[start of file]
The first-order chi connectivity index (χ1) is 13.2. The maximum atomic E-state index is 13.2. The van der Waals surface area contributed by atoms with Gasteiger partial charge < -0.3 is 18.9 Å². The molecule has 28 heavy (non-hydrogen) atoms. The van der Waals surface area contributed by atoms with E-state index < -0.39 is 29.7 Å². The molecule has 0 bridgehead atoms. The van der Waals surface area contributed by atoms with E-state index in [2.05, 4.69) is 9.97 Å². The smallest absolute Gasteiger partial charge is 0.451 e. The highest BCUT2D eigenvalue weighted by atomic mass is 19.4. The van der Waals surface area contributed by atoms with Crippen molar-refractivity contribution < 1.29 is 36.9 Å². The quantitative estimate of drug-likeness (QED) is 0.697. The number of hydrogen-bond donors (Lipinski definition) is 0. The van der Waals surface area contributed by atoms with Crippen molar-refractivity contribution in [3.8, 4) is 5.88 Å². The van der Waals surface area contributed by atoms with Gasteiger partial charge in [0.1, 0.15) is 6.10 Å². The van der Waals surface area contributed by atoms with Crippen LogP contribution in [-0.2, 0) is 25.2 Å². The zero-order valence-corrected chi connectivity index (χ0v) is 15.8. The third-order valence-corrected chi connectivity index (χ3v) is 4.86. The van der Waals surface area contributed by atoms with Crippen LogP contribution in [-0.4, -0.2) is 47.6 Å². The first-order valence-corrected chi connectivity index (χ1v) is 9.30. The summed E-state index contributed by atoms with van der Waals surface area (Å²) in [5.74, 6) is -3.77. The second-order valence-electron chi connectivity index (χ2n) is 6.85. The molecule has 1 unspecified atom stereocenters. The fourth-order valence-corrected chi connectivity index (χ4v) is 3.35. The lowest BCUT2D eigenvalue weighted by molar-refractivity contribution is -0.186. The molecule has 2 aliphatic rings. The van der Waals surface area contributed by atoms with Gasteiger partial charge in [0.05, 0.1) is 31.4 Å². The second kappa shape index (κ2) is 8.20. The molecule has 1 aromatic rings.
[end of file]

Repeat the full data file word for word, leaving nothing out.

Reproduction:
The first-order chi connectivity index (χ1) is 13.2. The maximum atomic E-state index is 13.2. The van der Waals surface area contributed by atoms with Gasteiger partial charge < -0.3 is 18.9 Å². The molecule has 28 heavy (non-hydrogen) atoms. The van der Waals surface area contributed by atoms with E-state index < -0.39 is 29.7 Å². The molecule has 0 bridgehead atoms. The van der Waals surface area contributed by atoms with E-state index in [2.05, 4.69) is 9.97 Å². The smallest absolute Gasteiger partial charge is 0.451 e. The highest BCUT2D eigenvalue weighted by atomic mass is 19.4. The van der Waals surface area contributed by atoms with Crippen molar-refractivity contribution < 1.29 is 36.9 Å². The quantitative estimate of drug-likeness (QED) is 0.697. The number of hydrogen-bond donors (Lipinski definition) is 0. The van der Waals surface area contributed by atoms with Crippen molar-refractivity contribution in [3.8, 4) is 5.88 Å². The van der Waals surface area contributed by atoms with Gasteiger partial charge in [0.1, 0.15) is 6.10 Å². The van der Waals surface area contributed by atoms with Crippen LogP contribution in [-0.2, 0) is 25.2 Å². The zero-order valence-corrected chi connectivity index (χ0v) is 15.8. The third-order valence-corrected chi connectivity index (χ3v) is 4.86. The van der Waals surface area contributed by atoms with Crippen LogP contribution in [-0.4, -0.2) is 47.6 Å². The first-order valence-corrected chi connectivity index (χ1v) is 9.30. The summed E-state index contributed by atoms with van der Waals surface area (Å²) in [5.74, 6) is -3.77. The second-order valence-electron chi connectivity index (χ2n) is 6.85. The molecule has 1 unspecified atom stereocenters. The fourth-order valence-corrected chi connectivity index (χ4v) is 3.35. The lowest BCUT2D eigenvalue weighted by molar-refractivity contribution is -0.186. The molecule has 2 aliphatic rings. The van der Waals surface area contributed by atoms with Gasteiger partial charge in [0.05, 0.1) is 31.4 Å². The second kappa shape index (κ2) is 8.20. The molecule has 1 aromatic rings.